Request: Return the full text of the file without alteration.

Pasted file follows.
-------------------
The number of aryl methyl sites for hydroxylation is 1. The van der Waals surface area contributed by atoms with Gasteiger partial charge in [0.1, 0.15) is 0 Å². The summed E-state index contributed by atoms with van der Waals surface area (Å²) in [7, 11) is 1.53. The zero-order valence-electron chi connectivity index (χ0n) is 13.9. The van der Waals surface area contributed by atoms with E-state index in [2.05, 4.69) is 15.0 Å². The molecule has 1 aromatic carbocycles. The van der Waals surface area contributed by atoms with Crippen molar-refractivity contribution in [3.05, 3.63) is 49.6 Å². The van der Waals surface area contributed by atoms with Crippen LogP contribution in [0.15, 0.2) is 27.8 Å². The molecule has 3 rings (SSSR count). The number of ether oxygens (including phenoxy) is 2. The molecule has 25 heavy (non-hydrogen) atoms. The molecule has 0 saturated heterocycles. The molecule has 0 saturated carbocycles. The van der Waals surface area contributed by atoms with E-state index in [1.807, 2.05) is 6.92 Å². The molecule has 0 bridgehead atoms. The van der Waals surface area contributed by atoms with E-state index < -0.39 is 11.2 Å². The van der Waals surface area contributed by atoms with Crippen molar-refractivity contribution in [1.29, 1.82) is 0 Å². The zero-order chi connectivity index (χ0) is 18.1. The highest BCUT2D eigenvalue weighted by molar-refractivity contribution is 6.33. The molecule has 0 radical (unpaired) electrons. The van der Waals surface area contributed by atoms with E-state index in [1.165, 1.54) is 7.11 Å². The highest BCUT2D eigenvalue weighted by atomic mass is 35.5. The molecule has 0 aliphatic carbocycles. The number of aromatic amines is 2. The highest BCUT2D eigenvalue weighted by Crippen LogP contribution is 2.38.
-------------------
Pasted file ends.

The number of aryl methyl sites for hydroxylation is 1. The van der Waals surface area contributed by atoms with Gasteiger partial charge in [0.1, 0.15) is 0 Å². The summed E-state index contributed by atoms with van der Waals surface area (Å²) in [7, 11) is 1.53. The zero-order valence-electron chi connectivity index (χ0n) is 13.9. The van der Waals surface area contributed by atoms with E-state index in [2.05, 4.69) is 15.0 Å². The molecule has 1 aromatic carbocycles. The van der Waals surface area contributed by atoms with Crippen molar-refractivity contribution in [3.05, 3.63) is 49.6 Å². The van der Waals surface area contributed by atoms with Crippen LogP contribution in [0.15, 0.2) is 27.8 Å². The molecule has 3 rings (SSSR count). The number of ether oxygens (including phenoxy) is 2. The molecule has 25 heavy (non-hydrogen) atoms. The molecule has 0 saturated heterocycles. The molecule has 0 saturated carbocycles. The van der Waals surface area contributed by atoms with E-state index in [1.807, 2.05) is 6.92 Å². The molecule has 0 bridgehead atoms. The van der Waals surface area contributed by atoms with E-state index < -0.39 is 11.2 Å². The van der Waals surface area contributed by atoms with Crippen molar-refractivity contribution in [1.29, 1.82) is 0 Å². The zero-order chi connectivity index (χ0) is 18.1. The highest BCUT2D eigenvalue weighted by molar-refractivity contribution is 6.33. The molecule has 0 radical (unpaired) electrons. The van der Waals surface area contributed by atoms with E-state index in [1.165, 1.54) is 7.11 Å². The highest BCUT2D eigenvalue weighted by atomic mass is 35.5. The molecule has 0 aliphatic carbocycles. The number of aromatic amines is 2. The highest BCUT2D eigenvalue weighted by Crippen LogP contribution is 2.38.